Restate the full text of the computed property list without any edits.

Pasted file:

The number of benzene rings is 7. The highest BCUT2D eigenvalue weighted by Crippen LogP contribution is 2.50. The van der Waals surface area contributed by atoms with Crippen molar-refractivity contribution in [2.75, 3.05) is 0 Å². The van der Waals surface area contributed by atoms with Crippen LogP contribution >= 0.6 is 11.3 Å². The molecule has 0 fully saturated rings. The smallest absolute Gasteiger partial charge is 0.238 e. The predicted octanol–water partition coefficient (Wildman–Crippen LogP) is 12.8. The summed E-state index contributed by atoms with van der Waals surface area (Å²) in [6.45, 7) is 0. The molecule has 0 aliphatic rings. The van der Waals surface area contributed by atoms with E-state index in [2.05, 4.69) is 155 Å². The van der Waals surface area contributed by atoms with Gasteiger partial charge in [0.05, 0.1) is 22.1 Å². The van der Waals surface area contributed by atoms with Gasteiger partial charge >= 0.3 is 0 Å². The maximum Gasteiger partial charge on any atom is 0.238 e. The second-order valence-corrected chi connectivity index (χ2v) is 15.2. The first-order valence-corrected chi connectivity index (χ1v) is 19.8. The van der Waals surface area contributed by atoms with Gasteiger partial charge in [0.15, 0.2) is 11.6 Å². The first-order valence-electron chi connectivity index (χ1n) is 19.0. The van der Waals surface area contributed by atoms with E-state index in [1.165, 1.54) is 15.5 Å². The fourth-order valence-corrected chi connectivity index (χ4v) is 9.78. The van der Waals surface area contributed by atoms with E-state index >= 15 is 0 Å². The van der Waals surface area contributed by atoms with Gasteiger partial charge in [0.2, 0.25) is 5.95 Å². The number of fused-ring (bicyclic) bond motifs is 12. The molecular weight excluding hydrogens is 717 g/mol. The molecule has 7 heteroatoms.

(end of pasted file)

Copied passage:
The number of benzene rings is 7. The highest BCUT2D eigenvalue weighted by Crippen LogP contribution is 2.50. The van der Waals surface area contributed by atoms with Crippen molar-refractivity contribution in [2.75, 3.05) is 0 Å². The van der Waals surface area contributed by atoms with Crippen LogP contribution >= 0.6 is 11.3 Å². The molecule has 0 fully saturated rings. The smallest absolute Gasteiger partial charge is 0.238 e. The predicted octanol–water partition coefficient (Wildman–Crippen LogP) is 12.8. The summed E-state index contributed by atoms with van der Waals surface area (Å²) in [6.45, 7) is 0. The molecule has 0 aliphatic rings. The van der Waals surface area contributed by atoms with E-state index in [2.05, 4.69) is 155 Å². The van der Waals surface area contributed by atoms with Gasteiger partial charge in [0.05, 0.1) is 22.1 Å². The van der Waals surface area contributed by atoms with Gasteiger partial charge >= 0.3 is 0 Å². The maximum Gasteiger partial charge on any atom is 0.238 e. The second-order valence-corrected chi connectivity index (χ2v) is 15.2. The first-order valence-corrected chi connectivity index (χ1v) is 19.8. The van der Waals surface area contributed by atoms with Gasteiger partial charge in [0.15, 0.2) is 11.6 Å². The first-order valence-electron chi connectivity index (χ1n) is 19.0. The van der Waals surface area contributed by atoms with E-state index in [1.165, 1.54) is 15.5 Å². The fourth-order valence-corrected chi connectivity index (χ4v) is 9.78. The van der Waals surface area contributed by atoms with E-state index >= 15 is 0 Å². The van der Waals surface area contributed by atoms with Gasteiger partial charge in [0.2, 0.25) is 5.95 Å². The number of fused-ring (bicyclic) bond motifs is 12. The molecular weight excluding hydrogens is 717 g/mol. The molecule has 7 heteroatoms.